Calculate Work and Entropy Change for an Ice Maker

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An ice maker inputs liquid water at 25 degrees C and outputs ice at -5 degrees C. Assume there is 1 kg of water and the volume does not change.

Cp liquid 4.18 kJ/kg-K
Cp solid 2.11 kJ/kg-K
∆H fusion 334 kJ/kg

I need to calculate:

  1. Entropy change of the water, in kJ/K
  2. Minimum electrical work required, in kJ
  3. Allowing the ice to thaw and return to room temperature, what is the universe's change in entropy for the cycle, in kJ/K?
  4. What about if the ice maker has an efficiency of 20%?

I've already calculated the water's entropy change as -1.628 kJ/K. Where would I go from here, for the second question? Would work be the difference between Qhot and Qcold, where Q is the change in entropy times the temperature in K?

I've calculated the coefficient of performance (COP) to be 8.9383333 (or is it 0.100620493?), but I'm unsure of how to use that to find the work.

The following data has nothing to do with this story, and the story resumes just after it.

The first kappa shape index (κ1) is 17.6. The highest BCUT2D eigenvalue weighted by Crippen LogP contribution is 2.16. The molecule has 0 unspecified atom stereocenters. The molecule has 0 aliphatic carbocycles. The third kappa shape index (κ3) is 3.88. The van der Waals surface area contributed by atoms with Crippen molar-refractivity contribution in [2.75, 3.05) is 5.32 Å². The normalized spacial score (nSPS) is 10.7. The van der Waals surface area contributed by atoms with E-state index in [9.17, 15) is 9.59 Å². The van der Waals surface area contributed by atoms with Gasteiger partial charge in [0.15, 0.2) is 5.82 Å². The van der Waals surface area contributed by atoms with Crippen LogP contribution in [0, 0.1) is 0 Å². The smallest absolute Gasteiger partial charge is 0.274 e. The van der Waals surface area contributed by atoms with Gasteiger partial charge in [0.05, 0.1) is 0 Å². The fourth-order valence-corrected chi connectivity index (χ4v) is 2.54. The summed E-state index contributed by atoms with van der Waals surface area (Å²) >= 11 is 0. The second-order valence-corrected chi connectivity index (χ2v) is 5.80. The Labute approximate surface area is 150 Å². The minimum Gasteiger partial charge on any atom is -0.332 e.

Any help will be greatly appreciated.
 
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The entropy change of the water is -1.628 kg/K. This is the negative of the entropy transferred from the water to the refrigerator cycle on the cold side. If the refrigerator operates ideally, this same amount of entropy is transferred from the refrigerator cycle to the room (at room temperature) on the hot side. If the room is at 25 C, what is the amount of heat removed from the refrigerator on the hot side? How much heat is removed from the water on the cold side?
 
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